This has been something of an odd day.  Mary Ann woke up seeming fairly alert. Very soon, she shifted to a minimally responsive mode.  For much of the day, her head hung down on her chest.  She seemed ready to roll forward out of the transfer chair.  The bath aid when she was here, Volunteer Margaret (our Parish Nurse) when she was there or I needed to hold her shoulders up to keep her from going over.

She had a routine Mammogram this afternoon.  It was quite a struggle for two techs to get her positioned and hold her up for the x-rays.

She did a little better after a mid-afternoon nap, but resumed the head down position again after a bit.  Supper was a challenge for her, but she did get a fair amount eaten.

The hallucinations have continued.  I have been back and forth a number of times as I have been trying to write this post.  For the most part, she is saying things that don’t really make any sense.  She starts to say something and then stops, apparently losing track of it or recognizing that it makes no sense.  This has been one of the more challenging times in our journey.

I recognize the head on the chest problem from many of the posts of those in the caregiving spouses of those who have Lewy Body Dementia online support group.  Again, I am hoping that this is just a temporary dip into the Parkinson’s Disease Dementia.  Since we live so close to the boundary between lucidity and confusion, there is always a fear that we will move over that line permanently.  This particular type of dementia, is very unpredictable.  People can move in and out of lucidity and functionality seemingly at random.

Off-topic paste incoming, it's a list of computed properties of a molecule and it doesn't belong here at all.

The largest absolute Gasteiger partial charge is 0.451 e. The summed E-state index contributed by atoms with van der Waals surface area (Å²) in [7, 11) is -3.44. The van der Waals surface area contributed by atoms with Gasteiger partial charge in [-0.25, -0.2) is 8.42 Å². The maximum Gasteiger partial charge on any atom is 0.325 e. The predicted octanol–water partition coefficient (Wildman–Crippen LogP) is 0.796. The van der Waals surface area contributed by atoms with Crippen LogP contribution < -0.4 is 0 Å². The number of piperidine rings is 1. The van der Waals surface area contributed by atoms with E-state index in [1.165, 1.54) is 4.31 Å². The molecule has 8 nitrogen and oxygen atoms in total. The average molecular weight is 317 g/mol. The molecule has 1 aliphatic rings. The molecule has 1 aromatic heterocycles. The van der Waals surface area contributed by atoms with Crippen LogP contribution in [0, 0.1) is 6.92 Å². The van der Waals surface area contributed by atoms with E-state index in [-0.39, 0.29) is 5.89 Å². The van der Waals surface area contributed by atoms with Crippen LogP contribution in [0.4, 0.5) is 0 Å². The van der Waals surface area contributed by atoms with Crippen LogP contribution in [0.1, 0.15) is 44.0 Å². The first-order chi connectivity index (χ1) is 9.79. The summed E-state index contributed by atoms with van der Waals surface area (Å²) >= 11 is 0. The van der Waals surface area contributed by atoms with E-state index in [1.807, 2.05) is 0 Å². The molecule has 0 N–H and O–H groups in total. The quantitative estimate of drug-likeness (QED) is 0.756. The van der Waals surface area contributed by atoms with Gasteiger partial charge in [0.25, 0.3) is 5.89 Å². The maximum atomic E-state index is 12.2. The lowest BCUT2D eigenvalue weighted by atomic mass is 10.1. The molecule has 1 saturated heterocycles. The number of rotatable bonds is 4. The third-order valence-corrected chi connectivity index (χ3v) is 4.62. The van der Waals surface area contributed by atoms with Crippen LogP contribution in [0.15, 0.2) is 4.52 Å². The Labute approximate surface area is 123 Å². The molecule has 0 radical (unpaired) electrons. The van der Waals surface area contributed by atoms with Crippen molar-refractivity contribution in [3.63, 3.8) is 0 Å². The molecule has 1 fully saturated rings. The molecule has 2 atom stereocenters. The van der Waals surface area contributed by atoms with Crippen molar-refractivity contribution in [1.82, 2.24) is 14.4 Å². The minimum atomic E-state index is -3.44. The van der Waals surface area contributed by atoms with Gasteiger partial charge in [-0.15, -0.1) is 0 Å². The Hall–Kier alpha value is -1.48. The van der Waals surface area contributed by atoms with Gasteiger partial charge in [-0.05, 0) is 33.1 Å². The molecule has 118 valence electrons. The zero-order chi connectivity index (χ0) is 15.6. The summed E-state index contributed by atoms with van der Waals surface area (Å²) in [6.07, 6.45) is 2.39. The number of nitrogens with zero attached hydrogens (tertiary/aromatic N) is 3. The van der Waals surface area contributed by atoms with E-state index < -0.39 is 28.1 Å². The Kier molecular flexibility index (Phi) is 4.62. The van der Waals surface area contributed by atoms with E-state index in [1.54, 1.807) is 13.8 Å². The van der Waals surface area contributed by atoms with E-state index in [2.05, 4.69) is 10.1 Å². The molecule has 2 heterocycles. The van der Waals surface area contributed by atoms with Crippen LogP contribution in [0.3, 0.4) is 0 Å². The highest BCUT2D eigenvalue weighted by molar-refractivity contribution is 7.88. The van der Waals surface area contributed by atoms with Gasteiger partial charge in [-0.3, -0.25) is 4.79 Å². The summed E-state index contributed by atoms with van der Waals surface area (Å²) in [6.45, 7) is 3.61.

There have been only minutes between needs for the last hour or so.  The last trip was for another visit to the commode, just five minutes after the previous trip to the commode.  As we were taking care of that, she asked if we were going home.  I said that we were home and pointed out her quilt hanging on the wall in the bedroom.  That seemed to satisfy her for the moment that she was in her own bed.

It is these times of utter confusion that are among the very hardest for me to handle.  The constant needs that cannot be satisfied since either the words make no sense or what she sees has no substance are very wearing.  Right now it appears that this will be another sleepless night filled with constant frustration.  Then again, maybe not.  The signs are not good at the moment.

Another trip to help her sit up — lots of words that made no sense.  She did agree that she wanted to go back to bed.  We will see how many minutes pass until her next need to get up for something indiscernible.

Five more minutes, another trip to the commode.  This time she wanted something to eat.  She decided to go to the table for a snack container of applesauce.  She took my arm to walk (our usual pattern), then she wanted to continue with the walker (very difficult for her to handle), then she recognized that she needed the wheels (transfer chair), and finally we made it to the table.  All those changes happened in the span of about twenty feet from where we started at the bed to the table.

She usually feeds herself when she has the applesauce, but that wasn’t working for her tonight.  I offered and she chose to have me feed her.  After some difficulty with her trying to get something off the bed, something that was not there (didn’t I see that pile of whatever it was), she is now back in bed for how long — I don’t know.  It is about 11:30pm.  She said that Zandra would soon be here.  Zandra is the bath aide who comes in the morning two days a week.  Zandra was here this morning.

She seems to be stirring again.  Let’s see what it is this time.

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It seems so unfair to complain about frustrations with someone who is suffering from such a terrible cluster of diseases, Parkinson’s Disease, Parkinson’s Disease Dementia, and heart disease on top of all that.  My aches and pains and various annoyances are tiny by comparison to Mary Ann’s challenges.

Someone in the Lewy Body Dementia Spouses online group replied to me this way [I am paraphrasing]:  You may not have the disease, but, as the primary Caregiver, you suffer from it too.